Remember meForgot password?
    Log in with Twitter

article image50-foot 'dragon dinosaur' fossils found in China

By Sravanth Verma     Jan 31, 2015 in World
Paleontologists in China have discovered that a skeleton unearthed in 2006 is a previously unknown species, and have called the 50-foot specimen, "dragon" dinosaur.
The species has been named Qijianglong guokr, or the "dragon of Qijiang." The skeleton was found in a fish pond in Qijiang city, Chongqing province, while farmers were digging the soil. The species roamed China 160 million years ago during the Late Jurassic period.
Lida Xing, part of the University of Alberta research team that made the discovery, told CNN the name came about because the farmers thought the skeleton resembled the shape of mythical Chinese dragons.
"We found the dinosaur's huge vertebrae with the skull and the tail, but couldn't find any bones from the hands or the legs. So the locals began to say the long body looked just like a dragon from ancient Chinese stories," said Xing.
The report was published in the Journal of Vertebrate Paleontology, titled "A new sauropod dinosaur from the Late Jurassic of China and the diversity, distribution, and relationships of mamenchisaurids." The new species belongs to the group mamenchisaurids, known for extremely long necks reaching upto half their body length.
Sauropods, the large, long-necked dinosaurs — the most well-known of which is probably the Aptosaur of Jurassic Park — usually had necks about one-third their body length. Other well-known Saurpoda genera include Brachiosaurus, Diplodocus, and immense titanosaurs, such as the recently found Dreadnoughtus which might have weighed as much as 60 tons.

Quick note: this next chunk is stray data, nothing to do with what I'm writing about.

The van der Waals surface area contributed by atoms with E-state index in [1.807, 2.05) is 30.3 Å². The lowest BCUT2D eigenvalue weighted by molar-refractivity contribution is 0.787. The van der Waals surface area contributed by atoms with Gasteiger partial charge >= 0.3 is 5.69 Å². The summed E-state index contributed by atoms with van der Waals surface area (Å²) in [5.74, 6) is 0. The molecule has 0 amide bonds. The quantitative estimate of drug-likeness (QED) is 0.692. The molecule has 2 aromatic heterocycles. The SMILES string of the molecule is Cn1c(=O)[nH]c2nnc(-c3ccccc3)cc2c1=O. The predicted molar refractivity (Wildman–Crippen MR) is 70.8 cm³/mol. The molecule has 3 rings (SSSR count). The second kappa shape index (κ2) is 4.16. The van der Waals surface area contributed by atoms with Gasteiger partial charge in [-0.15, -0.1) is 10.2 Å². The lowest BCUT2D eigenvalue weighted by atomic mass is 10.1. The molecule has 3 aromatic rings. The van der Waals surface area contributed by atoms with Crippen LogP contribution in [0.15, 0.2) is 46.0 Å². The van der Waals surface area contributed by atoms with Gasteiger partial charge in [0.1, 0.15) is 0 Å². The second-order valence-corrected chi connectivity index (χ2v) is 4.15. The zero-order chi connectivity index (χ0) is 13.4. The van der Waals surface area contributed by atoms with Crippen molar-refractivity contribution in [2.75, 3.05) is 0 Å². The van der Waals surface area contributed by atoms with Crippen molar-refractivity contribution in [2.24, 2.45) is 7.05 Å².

"Qijianglong is a cool animal. If you imagine a big animal that is half neck, you can see that evolution can do quite extraordinary things," Tetsuto Miyashita, a PhD student at the University of Alberta, said. he added, "I wonder if the ancient Chinese stumbled upon a skeleton of a long-necked dinosaur like Qijianglong and pictured that mythical creature." There is a record dating from 300 BC, of the discovery of dragon bones in Sichuan, which Quijang is a province of.
"Nowhere else we can find dinosaurs with longer necks than those in China. The new dinosaur tells us that these extreme species thrived in isolation from the rest of the world," Miyashita said. The team postulates that these extremely long-necked dinosaurs developed in isolation when this region may have been cut off from the rest of the world by a large ocean, When the landmasses connected again, Qijianglong might have lost out in the evolutionary battle when other species moved in.
The skeleton is currently housed in a museum in Qijiang, and will be moved to a new dinosaur museum in Qijiang, once it is built.
More about Paleontology, qijianglong, chinese fossils